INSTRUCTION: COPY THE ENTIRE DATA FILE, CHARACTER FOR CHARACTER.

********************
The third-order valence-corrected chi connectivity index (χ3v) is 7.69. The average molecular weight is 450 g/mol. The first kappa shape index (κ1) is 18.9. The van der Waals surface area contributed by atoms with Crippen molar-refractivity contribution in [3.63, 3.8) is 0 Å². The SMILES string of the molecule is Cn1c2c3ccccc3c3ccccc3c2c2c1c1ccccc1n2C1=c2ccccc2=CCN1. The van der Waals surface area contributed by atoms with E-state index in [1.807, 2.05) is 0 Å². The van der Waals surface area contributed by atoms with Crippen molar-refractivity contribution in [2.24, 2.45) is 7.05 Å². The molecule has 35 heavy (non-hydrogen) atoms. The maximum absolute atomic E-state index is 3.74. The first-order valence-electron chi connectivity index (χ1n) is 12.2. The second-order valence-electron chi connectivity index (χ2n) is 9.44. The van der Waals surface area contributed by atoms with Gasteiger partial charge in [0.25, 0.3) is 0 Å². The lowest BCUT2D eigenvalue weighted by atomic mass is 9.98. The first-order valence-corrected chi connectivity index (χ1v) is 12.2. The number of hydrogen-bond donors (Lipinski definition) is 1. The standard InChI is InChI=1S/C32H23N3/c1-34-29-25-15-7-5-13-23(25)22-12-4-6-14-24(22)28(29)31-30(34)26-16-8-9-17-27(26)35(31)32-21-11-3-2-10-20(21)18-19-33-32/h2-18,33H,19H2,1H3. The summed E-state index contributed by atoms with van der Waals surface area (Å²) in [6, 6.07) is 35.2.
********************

The third-order valence-corrected chi connectivity index (χ3v) is 7.69. The average molecular weight is 450 g/mol. The first kappa shape index (κ1) is 18.9. The van der Waals surface area contributed by atoms with Crippen molar-refractivity contribution in [3.63, 3.8) is 0 Å². The SMILES string of the molecule is Cn1c2c3ccccc3c3ccccc3c2c2c1c1ccccc1n2C1=c2ccccc2=CCN1. The van der Waals surface area contributed by atoms with E-state index in [1.807, 2.05) is 0 Å². The van der Waals surface area contributed by atoms with Crippen molar-refractivity contribution in [2.24, 2.45) is 7.05 Å². The molecule has 35 heavy (non-hydrogen) atoms. The maximum absolute atomic E-state index is 3.74. The first-order valence-electron chi connectivity index (χ1n) is 12.2. The second-order valence-electron chi connectivity index (χ2n) is 9.44. The van der Waals surface area contributed by atoms with Gasteiger partial charge in [0.25, 0.3) is 0 Å². The lowest BCUT2D eigenvalue weighted by atomic mass is 9.98. The first-order valence-corrected chi connectivity index (χ1v) is 12.2. The number of hydrogen-bond donors (Lipinski definition) is 1. The standard InChI is InChI=1S/C32H23N3/c1-34-29-25-15-7-5-13-23(25)22-12-4-6-14-24(22)28(29)31-30(34)26-16-8-9-17-27(26)35(31)32-21-11-3-2-10-20(21)18-19-33-32/h2-18,33H,19H2,1H3. The summed E-state index contributed by atoms with van der Waals surface area (Å²) in [6, 6.07) is 35.2.